Virat and Anushka’s nuptials were a close family affair in Tuscany, Italy on Monday afternoon. It was a hush-hush affair at a luxury heritage resort Borgo Finocchieto, a little over 100 km away from Florence. (IANS)

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Saira Banu celebrates Dilip Kumar’s 95th birthday

A dream of thousands of women to marry the one and only Dilip Kumar and Saira Banu was the luckiest of them all

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Saira Banu celebrating Dilip Kumar's 95th Birthday
Saira Banu celebrating Dilip Kumar's 95th Birthday . IANS
  • Today is Dilip Kumar’s 95th Birthday
  • Saira says how happy she was to marry Dilip Kumar

Mumbai, December 11,2017: On thespian Dilip Kumar’s 95th birthday, his evergreen wife Saira Banu, 22 years his junior, says her marriage to him has been a “perfect dream”.

Dilip Kumar is recuperating from a bout of pneumonia. On his special day, a stream of visitors began trickling into their bungalow in Bandra here from early Monday morning.

Emotional about the love that her husband continues to receive year after year, the utterly devoted wife said: “Every year, I am asked the same things. What are we doing for Saab’s birthday? For those who don’t know, it is the day when our residence turns into a gorgeous fairyland.

“There are flowers everywhere from everyone who comes to pay Saab a visit on his birthday. It is a day when Saab’s brothers, sisters, relatives and come close friends come together.”

Saira Banu and Dilip Kumar got married in 1966.

“Seriously, there is no woman as blessed as I am… I thank my Allah every day for this. It has been my good fortune to be able to do anything for the man I love intensely. For me, it was always Saab, no one else. I was his fan from the time I can remember. While still a teenager, I wanted to be his wife.

“I am very headstrong and once I made up my mind, there was no stopping me. I knew many beautiful women wanted to marry Saab, but he chose me. It was my dream come true and that’s what my marriage has been, a perfect dream.”

Now she is devoted to taking care of her ailing husband.

“Looking after Saab, his life and his home comes naturally to me. All Indian wives look after their husbands. In my family, I’ve seen women being devoted to their husbands. I grew up watching that.”(IANS)

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Bride Sale in India: Buy A Wife Policy

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Human Trafficking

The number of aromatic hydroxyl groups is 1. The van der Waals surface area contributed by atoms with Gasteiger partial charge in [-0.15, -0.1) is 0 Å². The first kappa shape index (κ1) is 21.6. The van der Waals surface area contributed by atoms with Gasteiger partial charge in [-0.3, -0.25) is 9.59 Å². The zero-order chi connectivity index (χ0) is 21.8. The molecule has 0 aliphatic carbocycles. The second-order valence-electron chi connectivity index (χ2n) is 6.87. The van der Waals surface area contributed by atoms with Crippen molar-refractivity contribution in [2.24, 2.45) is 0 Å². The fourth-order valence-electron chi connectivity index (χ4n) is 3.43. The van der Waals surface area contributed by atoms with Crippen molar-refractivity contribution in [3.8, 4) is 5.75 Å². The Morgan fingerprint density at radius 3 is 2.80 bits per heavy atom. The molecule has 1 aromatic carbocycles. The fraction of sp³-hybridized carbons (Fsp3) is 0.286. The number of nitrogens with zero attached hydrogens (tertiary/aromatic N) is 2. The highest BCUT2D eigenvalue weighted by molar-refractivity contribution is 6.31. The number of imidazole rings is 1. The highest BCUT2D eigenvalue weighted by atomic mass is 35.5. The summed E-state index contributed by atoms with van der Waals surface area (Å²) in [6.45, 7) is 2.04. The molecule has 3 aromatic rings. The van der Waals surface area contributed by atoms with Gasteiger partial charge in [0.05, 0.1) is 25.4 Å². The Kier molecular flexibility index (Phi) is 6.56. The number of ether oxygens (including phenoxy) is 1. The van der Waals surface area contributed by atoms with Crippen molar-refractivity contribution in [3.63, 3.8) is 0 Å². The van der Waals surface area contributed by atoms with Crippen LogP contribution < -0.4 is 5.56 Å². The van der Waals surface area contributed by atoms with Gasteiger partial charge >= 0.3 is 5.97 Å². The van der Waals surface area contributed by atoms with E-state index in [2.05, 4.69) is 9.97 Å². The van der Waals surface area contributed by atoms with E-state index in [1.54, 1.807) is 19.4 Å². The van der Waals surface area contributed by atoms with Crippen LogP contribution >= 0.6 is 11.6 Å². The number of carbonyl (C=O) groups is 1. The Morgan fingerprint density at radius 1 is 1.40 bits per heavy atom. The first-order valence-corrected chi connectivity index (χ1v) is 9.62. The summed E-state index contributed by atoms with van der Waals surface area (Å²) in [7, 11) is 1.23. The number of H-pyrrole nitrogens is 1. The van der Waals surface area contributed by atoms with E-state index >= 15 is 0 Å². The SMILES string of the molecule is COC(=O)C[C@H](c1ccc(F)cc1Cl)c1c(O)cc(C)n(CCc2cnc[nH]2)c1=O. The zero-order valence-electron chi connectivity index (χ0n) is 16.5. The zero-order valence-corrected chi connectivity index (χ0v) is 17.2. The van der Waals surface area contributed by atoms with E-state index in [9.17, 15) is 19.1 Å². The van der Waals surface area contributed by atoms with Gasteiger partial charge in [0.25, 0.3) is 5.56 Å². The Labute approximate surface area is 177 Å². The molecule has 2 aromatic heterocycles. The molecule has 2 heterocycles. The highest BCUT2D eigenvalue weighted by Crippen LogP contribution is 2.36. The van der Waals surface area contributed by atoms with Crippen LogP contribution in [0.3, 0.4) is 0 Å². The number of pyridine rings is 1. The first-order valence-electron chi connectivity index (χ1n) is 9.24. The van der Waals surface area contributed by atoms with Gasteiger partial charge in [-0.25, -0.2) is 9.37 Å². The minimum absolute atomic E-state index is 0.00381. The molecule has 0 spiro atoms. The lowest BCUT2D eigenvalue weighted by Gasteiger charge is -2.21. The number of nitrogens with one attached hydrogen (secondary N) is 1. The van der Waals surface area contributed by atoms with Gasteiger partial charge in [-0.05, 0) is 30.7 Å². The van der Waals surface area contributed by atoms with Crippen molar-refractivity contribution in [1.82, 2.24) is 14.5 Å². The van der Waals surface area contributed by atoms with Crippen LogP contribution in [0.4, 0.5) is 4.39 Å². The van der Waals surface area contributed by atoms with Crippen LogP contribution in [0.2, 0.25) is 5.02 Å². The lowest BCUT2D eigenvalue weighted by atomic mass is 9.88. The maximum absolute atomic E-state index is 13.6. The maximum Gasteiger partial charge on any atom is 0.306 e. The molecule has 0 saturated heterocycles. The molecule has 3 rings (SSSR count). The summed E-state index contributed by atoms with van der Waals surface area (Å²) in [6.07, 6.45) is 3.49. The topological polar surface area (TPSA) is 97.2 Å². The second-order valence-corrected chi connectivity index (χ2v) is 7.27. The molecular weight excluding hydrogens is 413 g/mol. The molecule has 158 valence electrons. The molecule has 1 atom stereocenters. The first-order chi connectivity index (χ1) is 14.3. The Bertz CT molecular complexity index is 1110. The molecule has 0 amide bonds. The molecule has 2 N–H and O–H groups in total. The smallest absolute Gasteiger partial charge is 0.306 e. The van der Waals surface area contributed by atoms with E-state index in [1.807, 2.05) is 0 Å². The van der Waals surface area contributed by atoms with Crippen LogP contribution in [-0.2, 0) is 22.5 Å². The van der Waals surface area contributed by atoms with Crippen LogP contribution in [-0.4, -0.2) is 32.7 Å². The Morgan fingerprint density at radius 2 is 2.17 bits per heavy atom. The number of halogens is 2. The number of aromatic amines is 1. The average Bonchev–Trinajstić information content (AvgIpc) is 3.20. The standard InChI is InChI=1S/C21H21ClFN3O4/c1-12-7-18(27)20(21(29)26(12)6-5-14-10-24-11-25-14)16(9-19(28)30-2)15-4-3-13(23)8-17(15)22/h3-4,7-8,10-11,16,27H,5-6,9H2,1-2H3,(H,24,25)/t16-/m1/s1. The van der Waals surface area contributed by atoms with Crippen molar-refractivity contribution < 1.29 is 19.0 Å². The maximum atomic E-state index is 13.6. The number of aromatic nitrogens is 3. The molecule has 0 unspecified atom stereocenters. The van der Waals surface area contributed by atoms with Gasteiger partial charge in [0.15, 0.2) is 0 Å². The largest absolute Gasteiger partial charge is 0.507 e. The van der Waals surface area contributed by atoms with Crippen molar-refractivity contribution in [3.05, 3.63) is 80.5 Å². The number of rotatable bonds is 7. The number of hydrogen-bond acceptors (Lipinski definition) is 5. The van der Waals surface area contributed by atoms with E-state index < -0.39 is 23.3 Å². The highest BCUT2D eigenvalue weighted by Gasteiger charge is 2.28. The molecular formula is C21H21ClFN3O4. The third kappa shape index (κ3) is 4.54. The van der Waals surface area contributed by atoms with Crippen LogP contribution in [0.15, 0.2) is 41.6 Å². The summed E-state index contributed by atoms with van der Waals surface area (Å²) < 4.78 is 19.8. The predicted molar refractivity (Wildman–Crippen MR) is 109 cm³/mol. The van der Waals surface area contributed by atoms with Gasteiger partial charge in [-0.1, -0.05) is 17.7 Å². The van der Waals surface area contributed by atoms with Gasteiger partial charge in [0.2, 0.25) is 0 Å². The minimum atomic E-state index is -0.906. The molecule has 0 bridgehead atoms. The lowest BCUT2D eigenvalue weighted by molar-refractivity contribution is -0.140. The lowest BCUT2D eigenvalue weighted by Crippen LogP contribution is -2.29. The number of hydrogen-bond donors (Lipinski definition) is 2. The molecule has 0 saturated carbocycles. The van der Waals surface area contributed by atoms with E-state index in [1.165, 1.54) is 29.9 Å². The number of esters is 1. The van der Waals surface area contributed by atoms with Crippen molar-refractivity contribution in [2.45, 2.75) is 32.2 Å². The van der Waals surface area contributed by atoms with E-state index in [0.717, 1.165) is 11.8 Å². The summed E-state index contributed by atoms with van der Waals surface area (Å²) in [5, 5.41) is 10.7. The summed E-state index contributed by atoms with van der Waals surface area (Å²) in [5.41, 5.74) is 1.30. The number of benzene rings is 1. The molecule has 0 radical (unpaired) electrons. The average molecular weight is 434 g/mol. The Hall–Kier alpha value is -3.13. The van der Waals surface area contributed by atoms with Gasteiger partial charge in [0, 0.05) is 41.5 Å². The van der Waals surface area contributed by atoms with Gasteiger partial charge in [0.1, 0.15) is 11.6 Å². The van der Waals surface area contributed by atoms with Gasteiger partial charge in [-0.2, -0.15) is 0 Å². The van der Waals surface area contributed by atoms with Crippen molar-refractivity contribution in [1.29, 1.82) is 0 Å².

Bride Slavery in India: Abhishek Suresh

Bride Sale: Story of transformation of Indian Bride into Slave Bride

Samridhi Nain

Bride Sale in India seems to be trending in Haryana, a state with the lowest sex ratio, even marriage continues to be a way of exploitation as Indian brides for marriage are purchased at cattle rate and trafficked into the states of Haryana, Uttar Pradesh, and Punjab.
These ‘brides’ are imported from poverty-stricken states like Jharkhand, Bihar, Orrisa, West Bengal & Assam, where the traffickers either take advantage of the family’s poverty or abduct the young girls varying anywhere between the ages of 15 and 30, according to 2013 National Crime Records Bureau (NCRB).
The bride sale practice has been completely normal in the northern states due to the acute shortage of girls because of practices like sex selection and female foeticide. But if the reports are to be believed then even if not a single case of female foeticide takes place in Haryana, it would still take 50 years to get the numbers back to normal from India’s sex ratio today. However, the problem remains as locals & Khap leaders keep refusing to accept the facts at hand. Some believe it is the education of women that is the root problem because they want to marry a man who is also well-educated, whereas some believe that there has always been a shortage of girls but before where one woman would take care of five brothers, now, it requires five separate women to do the same.
As Haryana keeps preferring the male child and that male child grows up to prefer a bride, the best solution available at hand remains of these women who are bought at a price varying on their age, beauty & virginity and once bought, they are turned into a slave bride. Once married, these women can be resold as they are not viewed as a respected member but a commodity as they are not considered to be entitled to any inheritance by the family.
Human Trafficking to Bride Sale
Stencil of Missing Girls Project, Wikimedia Commons
A field study, covering 92 villages of Mahendragarh, Sirsa, Karnal, Sonipat & Mewat districts had been conducted on the impact of the sex ratio on marriage which covered over 10,000 households and found that 9,000 married women were bought from other states. The study was conducted by NGO Drishti Stree Adhyayan Prabodhan Kendra but the families kept denying of any exchange of money for the bride.
In 2016, the ministry of women and child development came up with India’s first comprehensive anti-trafficking laws under ‘Trafficking of Persons (Prevention, Protection & Rehabilitation) Bill, 2016 but the bill faces many challenges and is believed to not achieve its objectives of preventing trafficking & providing protection & rehabilitation to trafficked victims. Activists also believe that the bill will be able to do very little to stop the bride sale.
With such haunting demographics at hand, the hope still remains that sooner or later, the government might realize the need for stringent implementation of the rules & regulations to stop the violation of these young women at the hands of sex traffickers and quell this ‘Buy A Bride’ policy.
-Samridhi is a student of Philosophy Hons. at the University of Delhi.